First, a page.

Despite a number of obstacles, the electoral process is moving forward, albeit under very difficult conditions. The next phase of registration will demand, however, an enormous increase in logistics requirements. It will also face greater security risks and complex organizational requirements. In order to succeed, we will be counting on the support of all of our partners in this extremely important process.
Let me now turn to the issue of security. As the report highlights, extremist attacks on aid agencies and on government officials continue to occur, predominately in the southern provinces, but also, in some cases, against International Security Assistance Force (ISAF) troops in Kabul itself. Factional feuds, rivalries and, increasingly, drug-related incidents continue to affect the lives of the population. The report notes that factional fighting has broken out in the north-east, which has traditionally been one of the safest regions of the country.
Unfortunately, recent events suggest that even areas that most observers believe are stable and safe are not immune to security problems. As members of the Council are surely aware, fierce fighting erupted in Herat on 21 March between factional forces loyal to the Provincial Governor, Ismael Khan, and troops loyal to the government-appointed commander, General Zahir. According to preliminary reports, the fighting, which has its origins in long-standing tensions between the two leaders, was ignited by a traffic accident involving some of their respective supporters.
The traffic accident was apparently interpreted as an attempt to assassinate the Governor. That interpretation, or rumour, if you like — which was false, as far as we can tell — reached the Governor’s son, Mirwais Siddiq, who was the Minister for Aviation and Tourism, who then sought to use his vehicle to forcibly enter the General’s residential compound. The General’s guards fired at the vehicle, sparking an exchange of gunfire in which the Minister, together with Herat’s head of police intelligence and the head of the counter-narcotics department, were killed. The Governor’s forces then mobilized, deploying heavy weapons and firing artillery and tank- and rocket-propelled grenade rounds during a battle that lasted over six hours and which resulted in the occupation of General’s Zahir’s military headquarters by Governor Ismael Khan’s forces. Casualty estimates vary greatly, from 20 to 100. A government delegation and additional Afghan National Army troops have been deployed to Herat. The situation is now reported to be calm, but it remains very tense.
As members of the Council will recall from their visit to the province last year, notwithstanding the Governor’s de facto independence from Kabul and troublesome reports regarding human rights and the treatment of women, Herat was considered to be one of the most stable areas in Afghanistan. Indeed, the province has one of the highest voter registration rates, including female registration of some 36.8 per cent, compared to a national average so far of 28 per cent. This demonstrates that, even in an area like Herat, considered to be conducive to electoral activities, the security problem cannot be discounted.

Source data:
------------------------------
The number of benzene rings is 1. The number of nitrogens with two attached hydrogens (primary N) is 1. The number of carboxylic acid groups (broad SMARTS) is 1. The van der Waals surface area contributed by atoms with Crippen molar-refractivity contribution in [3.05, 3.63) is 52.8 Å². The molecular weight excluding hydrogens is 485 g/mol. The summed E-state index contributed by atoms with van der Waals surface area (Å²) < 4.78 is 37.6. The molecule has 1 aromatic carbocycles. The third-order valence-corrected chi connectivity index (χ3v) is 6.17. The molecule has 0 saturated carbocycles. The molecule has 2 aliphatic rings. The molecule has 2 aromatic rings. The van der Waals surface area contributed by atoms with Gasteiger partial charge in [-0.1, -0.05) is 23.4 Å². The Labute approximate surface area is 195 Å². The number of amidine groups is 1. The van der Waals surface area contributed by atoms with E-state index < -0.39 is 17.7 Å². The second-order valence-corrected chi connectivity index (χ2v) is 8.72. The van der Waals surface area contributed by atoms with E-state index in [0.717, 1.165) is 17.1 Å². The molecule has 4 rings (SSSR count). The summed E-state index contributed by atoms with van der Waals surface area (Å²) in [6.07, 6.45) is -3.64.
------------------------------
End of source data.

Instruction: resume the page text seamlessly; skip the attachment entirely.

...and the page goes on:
In fact, the fighting in Herat, as well as the recent factional fighting in the north, strongly indicates that security remains an unsolved problem. In particular, more progress in the implementation of security sector reform is now required. This must include further substantive reform of the Ministries of Defence and of the Interior as well as the National Security Directorate. It must also see the implantation of a more vigorous disarmament, demobilization and reintegration (DDR) programme than the Ministry of Defence has so far been willing to commit itself to.
UNAMA has advocated that 100 per cent of heavy weapons should be cantoned and that 40 per cent of Afghan militia forces be demobilized before elections proceed. Without significant demilitarization, genuine political choice, as required for a credible election, is simply impossible, and events such as those in Herat are likely to recur. However, the leadership of the affected militia will need to be convinced that the drawdown of their forces will not create an opening for their rivals. The newly created national forces that are being trained by the United States with the support of France do not yet have the necessary capacity to provide such assurances. Accordingly, the presence of international forces, including provincial reconstruction teams, remains indispensable to allay the concerns of factional leaders and to allow the DDR process to move forward.
At the same time, that presence will provide an environment in which the Afghan security forces can build capacity. That, in turn, will provide a clearer, earlier, exit strategy for the international forces. The international community, particularly NATO/ISAF and the Afghan Government, will need to work hard together towards this objective.